National Geographic : 1989 Jul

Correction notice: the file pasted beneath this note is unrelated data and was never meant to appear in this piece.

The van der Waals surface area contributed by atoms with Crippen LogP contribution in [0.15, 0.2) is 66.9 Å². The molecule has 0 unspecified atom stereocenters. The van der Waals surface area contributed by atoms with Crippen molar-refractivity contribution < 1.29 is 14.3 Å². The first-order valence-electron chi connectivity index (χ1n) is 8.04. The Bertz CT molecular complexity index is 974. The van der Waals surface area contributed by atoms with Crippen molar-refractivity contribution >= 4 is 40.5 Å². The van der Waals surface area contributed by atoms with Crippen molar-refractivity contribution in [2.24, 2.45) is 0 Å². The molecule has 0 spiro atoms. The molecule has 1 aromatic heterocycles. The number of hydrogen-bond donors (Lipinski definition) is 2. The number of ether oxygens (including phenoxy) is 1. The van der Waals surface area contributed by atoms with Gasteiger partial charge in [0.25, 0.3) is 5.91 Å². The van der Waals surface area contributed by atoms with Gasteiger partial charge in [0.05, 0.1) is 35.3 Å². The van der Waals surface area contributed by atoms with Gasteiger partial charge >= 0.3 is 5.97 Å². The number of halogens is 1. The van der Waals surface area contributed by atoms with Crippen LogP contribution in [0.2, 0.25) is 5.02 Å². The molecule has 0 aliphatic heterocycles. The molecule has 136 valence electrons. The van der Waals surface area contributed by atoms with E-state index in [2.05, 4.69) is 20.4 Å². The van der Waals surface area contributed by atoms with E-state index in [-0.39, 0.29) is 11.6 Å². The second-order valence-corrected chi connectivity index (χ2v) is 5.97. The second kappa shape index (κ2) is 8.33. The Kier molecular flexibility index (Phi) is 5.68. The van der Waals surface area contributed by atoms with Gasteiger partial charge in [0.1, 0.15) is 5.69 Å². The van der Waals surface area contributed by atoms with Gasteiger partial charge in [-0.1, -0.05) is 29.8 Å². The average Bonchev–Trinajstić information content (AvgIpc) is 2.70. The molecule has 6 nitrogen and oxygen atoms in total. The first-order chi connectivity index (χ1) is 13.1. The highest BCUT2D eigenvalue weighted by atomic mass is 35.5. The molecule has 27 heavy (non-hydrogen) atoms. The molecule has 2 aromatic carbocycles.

A generation of foreign workers and their children have not been fully assimilated. Caught between two cultures, they are the... Unsettled Immigrants By THOMAS J. ABERCROMBIE NATIONAL GEOGRAPHIC SENIOR WRITER Photographs by STEVE McCURRY MAGNUM _ICK ANY DOZEN Frenchmen and one will be a foreigner. Pick any twenty and one will be a Muslim. Go to the great Mediterranean port of Marseille and pick any six. One will be Arabe. Those numbers, especially the last, have in recent years tested France's long tradition of accommodating foreigners. Marseille, after all, was settled by foreigners: Anatolian Greeks some 25 centuries ago settled there and called it Massilia. They may have chosen a site occupied earlier by Phoenicians. Some of France's most celebrated figures, past and present, have sprung from foreign ancestry. Designer Pierre Cardin and actor Yves Montand hail from Italy. Picasso was born in Spain. Charles de Gaulle had a Ger man branch in his family tree. The literary genius of existentialism and Nobel laureate in 1957, Albert Camus, had a mother of Spanish descent, and he was born in Algeria. After the 1789 Revolution the young French republic became known as a "land of asylum." Today it shelters 140,000 political refugees: Vietnamese, Chileans, Iranians, Poles, Palestinians. After both World Wars, workers flowed in from Italy and Spain and Portugal to help rebuild, and share in, France's prosperity. They blended in; perhaps 750,000 Portuguese remain. Then came the revolts in Indochina and Algeria and the ending of France's empire. French colonials came home, many of them bitter. After them came thousands upon thou sands of former colonial subjects in search of work-perhaps a million and a half from Algeria, Morocco, and Tunisia alone. They were welcomed at first, since France had a labor shortage. The labor shortage evaporated, but the population of Muslims in France continued to grow. Marseille is the clank and drone of cranes and conveyors, the hum of pipelines, and the curses of longshoremen in a dozen languages along 40 miles of modern docks and yards that dominate commercial shipping in the Mediterranean. Marseille is the Vieux-Port (Old Port) that Hiding shyly behind a lesson book, a young Muslim in Marseille spends summer vacation studying the Koran. Her family, from the Comoros in the Indian Ocean, figures among the 4.5 million immigrants-manyfrom overseas French departments and former colonies- who are changing the face of France.